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Exploring Cosmic Dawn with James Webb Space Telescope

Project description

Study could reveal a glimpse of the universe’s cosmic dawn

The cosmic dark ages – when the universe was filled with neutral hydrogen that was opaque to ultraviolet light – are thought to have ended around a billion years after the Big Bang. This was the period when the first light sources produced enough energetic photons to ionise the neutral hydrogen and the first galaxies started to form. However, this is also one of the least understood epochs in the universe’s evolution. The EU-funded FIRSTLIGHT project aims to fill this knowledge gap using deep observations from the large and powerful James Webb Space Telescope, after its launch. Researchers will work to determine the timeline of reionisation, identify the role the first galaxies played in this process and determine stellar properties of the earliest galaxies.

Objective

The cosmic dark ages - when the Universe was filled with neutral hydrogen that was opaque to ultraviolet light - are thought to have ended around one billion years after the Big Bang, when first light sources produced enough energetic photons to ionize the neutral hydrogen. This phase is referred to as the epoch of reionization and is also the era of the first galaxies' formation. However, this is also one of the least understood epochs in the Universe's evolution. When did it start/end? Was it patchy or smooth? How did galaxies reionize the Universe (if they did)? What are the properties of the earliest galaxies? To answer these questions, this proposal will use deep observations of the largest sample of the most powerful cosmic telescopes that will be observed with the James Webb Space Telescope (JWST) right after its launch. Compared to all previous facilities, JWST’s capabilities are dazzling. Its instruments will provide data beyond those yet seen by any astronomer. However, with high power comes great responsibility. Given its limited lifetime, excellent leadership needs to be established. As a key member of the Near-Infrared Imager and Slitless Spectrograph (NIRISS) team with guaranteed time and a member of the Early Release Science program, I am in a unique position to guarantee success of this project. I am proposing to relocate to Europe. JWST's NIRISS instrument is not represented in Europe, and this program will bring immediate and proprietary access to the data. This proposal will (1) determine the timeline of reionization, (2) identify the exact role first galaxies played in this process by studying their ionized bubbles, and (3) determine stellar properties of the earliest galaxies. With an unprecedented facility, the program will undoubtedly bring many exciting discoveries and allow the first look at the details of the Cosmic Dawn.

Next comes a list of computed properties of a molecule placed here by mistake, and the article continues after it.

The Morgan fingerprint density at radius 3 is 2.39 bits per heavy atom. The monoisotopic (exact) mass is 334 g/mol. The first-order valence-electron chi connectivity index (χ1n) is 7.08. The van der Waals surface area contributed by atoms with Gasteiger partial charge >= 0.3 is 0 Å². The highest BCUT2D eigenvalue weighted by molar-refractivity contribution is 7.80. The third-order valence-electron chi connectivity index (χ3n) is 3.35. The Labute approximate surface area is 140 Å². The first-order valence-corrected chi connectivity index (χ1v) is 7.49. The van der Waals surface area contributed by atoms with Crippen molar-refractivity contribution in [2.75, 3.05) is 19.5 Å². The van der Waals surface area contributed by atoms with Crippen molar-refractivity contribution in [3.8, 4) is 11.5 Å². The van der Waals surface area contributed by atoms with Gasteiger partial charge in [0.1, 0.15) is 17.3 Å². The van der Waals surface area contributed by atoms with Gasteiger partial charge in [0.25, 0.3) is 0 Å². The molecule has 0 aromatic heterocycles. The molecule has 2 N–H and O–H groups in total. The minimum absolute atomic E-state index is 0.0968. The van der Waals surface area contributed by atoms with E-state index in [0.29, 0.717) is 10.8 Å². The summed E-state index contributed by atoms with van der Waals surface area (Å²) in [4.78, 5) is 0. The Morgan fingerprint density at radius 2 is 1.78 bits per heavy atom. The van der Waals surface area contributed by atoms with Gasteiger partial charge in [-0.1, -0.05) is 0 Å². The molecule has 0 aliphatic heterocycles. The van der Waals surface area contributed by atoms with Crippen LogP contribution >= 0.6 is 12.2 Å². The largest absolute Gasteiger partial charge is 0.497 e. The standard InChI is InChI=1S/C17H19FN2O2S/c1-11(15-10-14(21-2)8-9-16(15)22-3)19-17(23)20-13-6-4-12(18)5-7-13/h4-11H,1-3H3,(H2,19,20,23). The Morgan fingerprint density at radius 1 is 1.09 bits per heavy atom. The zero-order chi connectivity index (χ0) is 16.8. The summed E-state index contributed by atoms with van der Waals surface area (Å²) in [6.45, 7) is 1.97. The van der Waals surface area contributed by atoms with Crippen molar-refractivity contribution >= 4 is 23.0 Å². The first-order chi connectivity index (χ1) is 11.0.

Host institution

UNIVERZA V LJUBLJANI
Net EU contribution
€ 2 086 250,00
Address
KONGRESNI TRG 12
1000 Ljubljana
Slovenia

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Region
Slovenija Zahodna Slovenija Osrednjeslovenska
Activity type
Higher or Secondary Education Establishments
Links
Total cost
€ 2 086 250,00

Beneficiaries (1)